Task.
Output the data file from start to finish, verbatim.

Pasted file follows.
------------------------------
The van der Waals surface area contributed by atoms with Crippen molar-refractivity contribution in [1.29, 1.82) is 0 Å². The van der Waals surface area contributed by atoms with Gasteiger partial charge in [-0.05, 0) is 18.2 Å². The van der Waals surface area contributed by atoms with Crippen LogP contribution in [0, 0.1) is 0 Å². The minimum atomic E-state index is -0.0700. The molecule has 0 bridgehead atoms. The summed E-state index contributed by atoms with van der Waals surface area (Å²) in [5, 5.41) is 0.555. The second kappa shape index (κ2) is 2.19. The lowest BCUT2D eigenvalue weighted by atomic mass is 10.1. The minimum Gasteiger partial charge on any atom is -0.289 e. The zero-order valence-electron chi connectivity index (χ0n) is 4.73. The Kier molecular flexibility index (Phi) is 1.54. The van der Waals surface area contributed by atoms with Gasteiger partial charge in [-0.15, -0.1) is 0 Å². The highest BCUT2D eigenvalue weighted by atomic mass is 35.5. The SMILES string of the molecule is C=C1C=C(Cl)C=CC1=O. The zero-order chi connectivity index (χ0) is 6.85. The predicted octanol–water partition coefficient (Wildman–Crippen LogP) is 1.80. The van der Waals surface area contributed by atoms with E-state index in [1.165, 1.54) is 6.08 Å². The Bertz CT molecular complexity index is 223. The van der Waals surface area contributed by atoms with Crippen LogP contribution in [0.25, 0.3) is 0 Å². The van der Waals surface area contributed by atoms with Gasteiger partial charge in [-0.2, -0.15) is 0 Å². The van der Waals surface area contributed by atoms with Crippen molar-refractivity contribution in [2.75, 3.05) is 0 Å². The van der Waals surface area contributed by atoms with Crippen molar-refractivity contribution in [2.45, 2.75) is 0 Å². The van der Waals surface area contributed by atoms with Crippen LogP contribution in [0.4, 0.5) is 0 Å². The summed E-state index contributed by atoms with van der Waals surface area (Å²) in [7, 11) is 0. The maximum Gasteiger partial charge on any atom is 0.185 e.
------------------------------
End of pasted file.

The van der Waals surface area contributed by atoms with Crippen molar-refractivity contribution in [1.29, 1.82) is 0 Å². The van der Waals surface area contributed by atoms with Gasteiger partial charge in [-0.05, 0) is 18.2 Å². The van der Waals surface area contributed by atoms with Crippen LogP contribution in [0, 0.1) is 0 Å². The minimum atomic E-state index is -0.0700. The molecule has 0 bridgehead atoms. The summed E-state index contributed by atoms with van der Waals surface area (Å²) in [5, 5.41) is 0.555. The second kappa shape index (κ2) is 2.19. The lowest BCUT2D eigenvalue weighted by atomic mass is 10.1. The minimum Gasteiger partial charge on any atom is -0.289 e. The zero-order valence-electron chi connectivity index (χ0n) is 4.73. The Kier molecular flexibility index (Phi) is 1.54. The van der Waals surface area contributed by atoms with Gasteiger partial charge in [-0.15, -0.1) is 0 Å². The highest BCUT2D eigenvalue weighted by atomic mass is 35.5. The SMILES string of the molecule is C=C1C=C(Cl)C=CC1=O. The zero-order chi connectivity index (χ0) is 6.85. The predicted octanol–water partition coefficient (Wildman–Crippen LogP) is 1.80. The van der Waals surface area contributed by atoms with E-state index in [1.165, 1.54) is 6.08 Å². The Bertz CT molecular complexity index is 223. The van der Waals surface area contributed by atoms with Crippen LogP contribution in [0.25, 0.3) is 0 Å². The van der Waals surface area contributed by atoms with Gasteiger partial charge in [-0.2, -0.15) is 0 Å². The van der Waals surface area contributed by atoms with Crippen molar-refractivity contribution in [2.75, 3.05) is 0 Å². The van der Waals surface area contributed by atoms with Crippen molar-refractivity contribution in [2.45, 2.75) is 0 Å². The van der Waals surface area contributed by atoms with Crippen LogP contribution in [0.4, 0.5) is 0 Å². The summed E-state index contributed by atoms with van der Waals surface area (Å²) in [7, 11) is 0. The maximum Gasteiger partial charge on any atom is 0.185 e.